A Forest in the Trees (For Norman)

Before we moved to the suburbs, we lived on a run down horse farm in a town with a population of maybe 3,000 people.  I do not joke when I tell you that the cows often outnumbered the human residents.  My husband probably deserves sainthood for staying there with me for that long, but I loved it.  Everywhere you looked, there were trees. You could stand on the back deck and look out and literally not see another house anywhere.

When we moved to our current residence, there was a stand of scrub oaks in the front of the yard.  My husband suggested we take them down — they’re not particularly attractive and they shed leaves in fall like crazy — but I was adamant that they stay.  If you look carefully — if you squint and blur your vision a tiny bit — those trees block out the neighborhood from the front of the house.  When we first moved here, I did that quite often. Later, when I’d adjusted to being back in civilization, I’d put a baby monitor, sealed in a plastic bag, under those trees, and fill the feeders that hung in front of them.  My children would come down for breakfast, sleepy-eyed, and listen to the chatter of the birds, the fat flickers and the cheerful chickadees, as they ate their oatmeal.  If I couldn’t give them a forest in their backyard, I could at least let them hear what one sounded like.

Later still, I found out that the land on which my neighborhood is built used to be a sawmill.  The man who sited our house grew up riding his bike here through the trees.  His grandfather owned the land, and every now and then, he’d talk about how it used to be, and he’d sound just a tiny bit wistful.  He’d used the last boards harvested here for beams in his barn, which is where I kept my horse when we moved.  I liked the idea that although Centurio was no longer in my back yard, a part of my yard was in his stable.

During last week’s storm, we lost big branches from our scrub oaks.  A few more dangle precariously from their tops.  The oaks are no longer just unattractive nuisances — they’re dangerous, and they must come down.  We went out this weekend and marked the ones slated for execution with duct tape, which turned out to be almost all of them.  My husband, good sport that he is, promised me we’d replace them with  dogwoods, with japanese maples and weeping cherries and white spruce, all the trees that I love.  It will be much prettier, and I find I’m okay with it.  But a tiny part of me will miss those scrub oaks, and the forest they contained.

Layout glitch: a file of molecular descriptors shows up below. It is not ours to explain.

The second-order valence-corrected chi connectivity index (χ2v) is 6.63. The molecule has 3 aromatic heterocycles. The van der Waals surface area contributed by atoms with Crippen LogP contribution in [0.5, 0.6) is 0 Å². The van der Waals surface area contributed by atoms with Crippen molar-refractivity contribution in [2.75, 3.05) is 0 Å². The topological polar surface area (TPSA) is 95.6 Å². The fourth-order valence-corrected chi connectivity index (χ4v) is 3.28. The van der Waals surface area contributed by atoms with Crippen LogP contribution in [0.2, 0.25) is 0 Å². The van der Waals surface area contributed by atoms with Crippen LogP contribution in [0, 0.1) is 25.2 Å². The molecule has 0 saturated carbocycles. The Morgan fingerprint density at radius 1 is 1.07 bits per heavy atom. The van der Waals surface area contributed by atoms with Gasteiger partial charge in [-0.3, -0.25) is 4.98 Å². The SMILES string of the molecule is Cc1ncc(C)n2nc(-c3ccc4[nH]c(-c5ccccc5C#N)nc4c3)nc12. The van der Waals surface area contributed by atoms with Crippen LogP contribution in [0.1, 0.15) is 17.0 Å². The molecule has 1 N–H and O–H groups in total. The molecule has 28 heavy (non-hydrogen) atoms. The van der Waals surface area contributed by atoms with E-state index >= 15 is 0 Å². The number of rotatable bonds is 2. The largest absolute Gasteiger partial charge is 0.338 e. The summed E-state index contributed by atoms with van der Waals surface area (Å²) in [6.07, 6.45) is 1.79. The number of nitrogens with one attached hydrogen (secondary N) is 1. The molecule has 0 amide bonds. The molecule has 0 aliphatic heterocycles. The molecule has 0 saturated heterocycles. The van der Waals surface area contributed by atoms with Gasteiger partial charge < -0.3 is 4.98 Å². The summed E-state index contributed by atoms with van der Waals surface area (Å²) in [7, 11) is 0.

Liz Michalski


  1. Vaughn Roycroft on November 8, 2011 at 11:06 am

    There’s something sad about losing trees, even when they become dangerous. We live in an aging forest, the last remnants of the original beeches are interspersed with oaks and maples, and even those are falling prey to the march of time. Every windstorm provides me with quite a bit of chainsaw work (and firewood, which we’ve never once purchased since we moved here ten years ago). But every time one of the massive oaks or beeches falls or is cut down, I mourn a little. But, as with all aspects of life, change is inevitable. We will always consider ourselves forest dwellers, but the forest will never be the same as when we first saw it, on our first visits here, over twenty years ago.

    Best use of a baby monitor ever! Great post, Liz!

    • liz on November 8, 2011 at 11:13 am

      Vaughn, where you live sounds so beautiful, and you describe it so well. I would love to see pictures.

  2. Norman on November 8, 2011 at 11:08 am

    Thank you, Liz. A compelling argument, though the squirrels may miss the fruit.

    It’s a better story than “Trees have leaves. Every year. Leaves fall. Every year. We must pick them up. Every year. No trees. No leaves. End of story.”


    • liz on November 8, 2011 at 11:12 am

      But Norman, I will not miss the squirrels!

  3. Mom on November 8, 2011 at 11:23 am

    You father would not miss the 4 legged critters either….

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